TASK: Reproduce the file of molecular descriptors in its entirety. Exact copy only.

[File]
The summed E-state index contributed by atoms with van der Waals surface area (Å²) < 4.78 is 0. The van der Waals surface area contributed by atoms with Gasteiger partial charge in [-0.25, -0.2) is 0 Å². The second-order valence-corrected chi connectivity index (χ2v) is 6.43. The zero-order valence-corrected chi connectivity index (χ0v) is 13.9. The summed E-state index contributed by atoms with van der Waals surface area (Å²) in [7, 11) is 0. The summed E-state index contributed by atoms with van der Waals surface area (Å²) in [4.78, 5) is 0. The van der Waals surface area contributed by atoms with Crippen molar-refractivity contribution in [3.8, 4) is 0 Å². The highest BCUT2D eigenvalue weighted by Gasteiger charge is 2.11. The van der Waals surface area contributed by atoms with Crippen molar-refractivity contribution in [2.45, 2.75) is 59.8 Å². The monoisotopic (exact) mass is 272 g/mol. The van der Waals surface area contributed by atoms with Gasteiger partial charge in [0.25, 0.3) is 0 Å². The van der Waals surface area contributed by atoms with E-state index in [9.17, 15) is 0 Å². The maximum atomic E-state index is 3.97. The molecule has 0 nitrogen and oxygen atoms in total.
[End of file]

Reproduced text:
The summed E-state index contributed by atoms with van der Waals surface area (Å²) < 4.78 is 0. The van der Waals surface area contributed by atoms with Gasteiger partial charge in [-0.25, -0.2) is 0 Å². The second-order valence-corrected chi connectivity index (χ2v) is 6.43. The zero-order valence-corrected chi connectivity index (χ0v) is 13.9. The summed E-state index contributed by atoms with van der Waals surface area (Å²) in [7, 11) is 0. The summed E-state index contributed by atoms with van der Waals surface area (Å²) in [4.78, 5) is 0. The van der Waals surface area contributed by atoms with Crippen molar-refractivity contribution in [3.8, 4) is 0 Å². The highest BCUT2D eigenvalue weighted by Gasteiger charge is 2.11. The van der Waals surface area contributed by atoms with Crippen molar-refractivity contribution in [2.45, 2.75) is 59.8 Å². The monoisotopic (exact) mass is 272 g/mol. The van der Waals surface area contributed by atoms with Gasteiger partial charge in [0.25, 0.3) is 0 Å². The van der Waals surface area contributed by atoms with E-state index in [9.17, 15) is 0 Å². The maximum atomic E-state index is 3.97. The molecule has 0 nitrogen and oxygen atoms in total.